Bill Austin
refer to caption
Austin, circa 1946
No. 75, 60
Position:Offensive lineman
Personal information
Born:(1928-10-18)October 18, 1928
San Pedro, California, U.S.
Died:May 22, 2013(2013-05-22) (aged 84)
Las Vegas, Nevada, U.S.
Height:6 ft 1 in (1.85 m)
Weight:223 lb (101 kg)
Career information
High school:Woodburn (OR)
College:Oregon State
NFL draft:1949 / Round: 13 / Pick: 126
Career history
As a player:
As a coach:
Career highlights and awards
Career NFL statistics
Head coaching record
Regular season:17–36–3 (.330)
Player stats at · PFR
Coaching stats at PFR

William Lee Austin (October 18, 1928 – May 22, 2013) was an American football player and coach in the National Football League (NFL). He played as a lineman for the New York Giants for seven seasons, was the head coach of the Pittsburgh Steelers for three seasons, (19661968) and one for the Washington Redskins in 1970.[1][2][3]

Early years

Born in San Pedro, California, Austin was raised in Oregon and graduated from Woodburn High School, south of Portland.[4][5] He played college football at Oregon State College in Corvallis, earning All-Coast honors as a tackle in 1948 and played in the 1949 East–West Shrine Game. He was inducted into the OSU Athletics Hall of Fame and was a member of Phi Delta Theta fraternity.[6]

Playing career

Selected in the thirteenth round of the 1949 NFL draft with the 126th overall pick, Austin played seven seasons with the Giants, including the 1956 title year. He missed the 1951 and 1952 seasons due to military service in the U.S. Army,[7] stationed in San Francisco and Tokyo.[4] He made the Pro Bowl in 1954 and retired after the 1957 season.[8]

Coaching career

Austin began his coaching career at Wichita University for a season in 1958, then joined first-year head coach Vince Lombardi as offensive line coach for the Green Bay Packers in 1959. Lombardi was the offensive coordinator of the Giants for the previous five seasons, including the 1956 championship year. Austin coached in Green Bay for six seasons, mentoring pulling guards Jerry Kramer and Fuzzy Thurston, and hall of famers Forrest Gregg and Jim Ringo. The Packers played in the NFL championship game for three consecutive seasons, with wins in 1961 and 1962.

Seeking a warmer climate for his wife's health,[9] Austin left Green Bay after the 1964 season for the Los Angeles Rams for a season as an assistant,[10] then became head coach of the Pittsburgh Steelers at age 37 in January 1966,[4] with a recommendation by Lombardi.[11] He failed to produce a winning season in three seasons, finishing 11–28–3 (.298), and was fired after the 1968 season (2–11–1), succeeded by Chuck Noll.

Austin rejoined Lombardi in Washington as an assistant in 1969,[12] then took over as interim head coach when Lombardi died of cancer before the 1970 season on September 3. Dismissed by telephone after that 6–8 season,[13][14] he returned to his role as an assistant coach in the NFL (and USFL) for the remainder of his career, including a stint as offensive line coach for the Giants in the early 1980s.[15]

Austin was inducted into the Oregon Sports Hall of Fame in 1982, and retired to Las Vegas in 1985. He died at age 84 at his home in Las Vegas in 2013.[1][3][5]

Head coaching record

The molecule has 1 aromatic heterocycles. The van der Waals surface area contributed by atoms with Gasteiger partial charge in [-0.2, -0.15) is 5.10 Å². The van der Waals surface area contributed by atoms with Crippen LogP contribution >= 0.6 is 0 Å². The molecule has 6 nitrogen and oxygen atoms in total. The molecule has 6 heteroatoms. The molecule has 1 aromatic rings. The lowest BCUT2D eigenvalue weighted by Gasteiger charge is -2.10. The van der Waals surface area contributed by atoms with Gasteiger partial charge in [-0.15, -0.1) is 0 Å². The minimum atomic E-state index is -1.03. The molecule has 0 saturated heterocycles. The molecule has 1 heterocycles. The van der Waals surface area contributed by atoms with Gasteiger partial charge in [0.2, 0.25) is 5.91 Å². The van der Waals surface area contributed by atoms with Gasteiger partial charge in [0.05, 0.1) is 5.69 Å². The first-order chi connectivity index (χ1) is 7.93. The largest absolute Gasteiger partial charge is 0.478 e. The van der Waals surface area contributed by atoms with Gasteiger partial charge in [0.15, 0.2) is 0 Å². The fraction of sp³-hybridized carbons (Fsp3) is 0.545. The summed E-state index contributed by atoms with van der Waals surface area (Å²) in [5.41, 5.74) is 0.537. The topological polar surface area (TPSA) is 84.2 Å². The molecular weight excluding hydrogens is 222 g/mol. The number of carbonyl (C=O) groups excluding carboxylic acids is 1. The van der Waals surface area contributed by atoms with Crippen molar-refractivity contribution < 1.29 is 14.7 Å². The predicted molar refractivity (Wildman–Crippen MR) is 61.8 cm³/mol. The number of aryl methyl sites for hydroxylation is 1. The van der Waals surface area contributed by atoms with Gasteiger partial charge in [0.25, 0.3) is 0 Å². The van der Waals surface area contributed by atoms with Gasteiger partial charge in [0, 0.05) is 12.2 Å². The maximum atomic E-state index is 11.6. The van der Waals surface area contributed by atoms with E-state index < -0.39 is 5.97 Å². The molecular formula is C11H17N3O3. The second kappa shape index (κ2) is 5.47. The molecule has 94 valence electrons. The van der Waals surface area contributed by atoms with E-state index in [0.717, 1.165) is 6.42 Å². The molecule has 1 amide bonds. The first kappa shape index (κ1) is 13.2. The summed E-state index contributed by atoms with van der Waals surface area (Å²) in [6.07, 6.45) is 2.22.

Team Year Regular season Postseason
Won Lost Ties Win % Finish Won Lost Win % Result
PIT 1966 5 8 1 .385 6th in Eastern Conference
PIT 1967 4 9 1 .308 4th in Century Division
PIT 1968 2 11 1 .154 4th in Century Division
PIT Total 11 28 3 .282
WAS 1970 6 8 0 .429 4th in NFC East
NFL Total 17 36 3 .321


  1. ^ a b Goldstein, Richard (May 31, 2013). "Bill Austin, 84, Pro Bowl lineman, dies". New York Times. Retrieved February 12, 2016.
  2. ^ Eisen, Michael (May 30, 2013). "Remembering former OL & coach Bill Austin". New York Giants. Archived from the original on October 12, 2016. Retrieved February 12, 2016.
  3. ^ a b "Bill Austin – former Oregon State standout, NFL player and coach – dies at 84". The Oregonian. Portland. Associated Press. May 31, 2013. Retrieved February 12, 2016.
  4. ^ a b c Sell, Jack (January 21, 1966). "Bill Austin new Steeler coach". Pittsburgh Post-Gazette. p. 1.
  5. ^ a b "Bill Austin". Las Vegas Review-Journal. (obituary). May 2013. Retrieved February 12, 2016.
  6. ^ "Student life: Phi Delta Theta – famous alumni". Oregon State University. Retrieved February 12, 2016.
  7. ^ "Bill Austin back with grid Giants". Pittsburgh Press. United Press. February 8, 1953. p. 44.
  8. ^ Christl, Cliff (February 13, 2020). "Teaching Lombardi's power sweep not that complicated". Green Bay Packers, Inc. Archived from the original on February 13, 2020. Retrieved February 13, 2020.
  9. ^ Lea, Bud (January 14, 1965). "Austin quits, cites family health problem". Milwaukee Sentinel. p. 2, part 2.
  10. ^ "Austin takes job as Rams' line coach". Milwaukee Sentinel. UPI. January 16, 1965. p. 2, part 2.
  11. ^ "Austin, ex-Packer aide, Steeler coach". Milwaukee Sentinel. wire services. January 21, 1966. p. 2, part 2.
  12. ^ "Lombardi picks Bill Austin as assistant with Redskins". Pittsburgh Post-Gazette. Associated Press. February 11, 1969. p. 20.
  13. ^ "Allen replaces Bill Austin; Cardinals dismiss Winner". Spokesman-Review. Spokane, Washington. W-P. January 7, 1971. p. 13.
  14. ^ Lowitt, Bruce (January 7, 1971). "George Allen replaces Bill Austin as Redskin coach". The Day. New London, Connecticut. Associated Press. p. 25.
  15. ^ O'Brien, Jim (January 3, 1982). "Ex-Steeler Austin finally feels victory thrill". Pittsburgh Press. p. D6.